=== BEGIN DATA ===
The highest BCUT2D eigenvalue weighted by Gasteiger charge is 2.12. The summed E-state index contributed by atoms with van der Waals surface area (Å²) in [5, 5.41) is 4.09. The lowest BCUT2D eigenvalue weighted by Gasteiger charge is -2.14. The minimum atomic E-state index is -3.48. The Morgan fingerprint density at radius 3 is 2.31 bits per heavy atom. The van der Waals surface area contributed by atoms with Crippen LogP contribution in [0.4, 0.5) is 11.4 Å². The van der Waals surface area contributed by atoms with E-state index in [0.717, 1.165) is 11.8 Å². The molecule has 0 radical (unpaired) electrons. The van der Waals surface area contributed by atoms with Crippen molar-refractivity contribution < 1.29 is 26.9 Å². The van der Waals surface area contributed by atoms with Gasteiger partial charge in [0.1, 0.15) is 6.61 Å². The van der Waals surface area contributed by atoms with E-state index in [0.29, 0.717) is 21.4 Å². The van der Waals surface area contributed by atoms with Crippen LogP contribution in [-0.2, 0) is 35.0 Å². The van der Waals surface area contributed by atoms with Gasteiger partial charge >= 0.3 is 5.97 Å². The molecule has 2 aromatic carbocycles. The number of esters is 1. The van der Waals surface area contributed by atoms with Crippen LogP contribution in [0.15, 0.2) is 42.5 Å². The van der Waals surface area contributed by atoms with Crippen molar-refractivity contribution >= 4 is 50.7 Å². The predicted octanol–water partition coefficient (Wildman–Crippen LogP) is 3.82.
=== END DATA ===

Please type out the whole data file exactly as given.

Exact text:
The highest BCUT2D eigenvalue weighted by Gasteiger charge is 2.12. The summed E-state index contributed by atoms with van der Waals surface area (Å²) in [5, 5.41) is 4.09. The lowest BCUT2D eigenvalue weighted by Gasteiger charge is -2.14. The minimum atomic E-state index is -3.48. The Morgan fingerprint density at radius 3 is 2.31 bits per heavy atom. The van der Waals surface area contributed by atoms with Crippen LogP contribution in [0.4, 0.5) is 11.4 Å². The van der Waals surface area contributed by atoms with E-state index in [0.717, 1.165) is 11.8 Å². The molecule has 0 radical (unpaired) electrons. The van der Waals surface area contributed by atoms with Crippen molar-refractivity contribution < 1.29 is 26.9 Å². The van der Waals surface area contributed by atoms with Gasteiger partial charge in [0.1, 0.15) is 6.61 Å². The van der Waals surface area contributed by atoms with E-state index in [0.29, 0.717) is 21.4 Å². The van der Waals surface area contributed by atoms with Crippen LogP contribution in [-0.2, 0) is 35.0 Å². The van der Waals surface area contributed by atoms with Gasteiger partial charge >= 0.3 is 5.97 Å². The molecule has 2 aromatic carbocycles. The number of esters is 1. The van der Waals surface area contributed by atoms with Crippen LogP contribution in [0.15, 0.2) is 42.5 Å². The van der Waals surface area contributed by atoms with Crippen molar-refractivity contribution >= 4 is 50.7 Å². The predicted octanol–water partition coefficient (Wildman–Crippen LogP) is 3.82.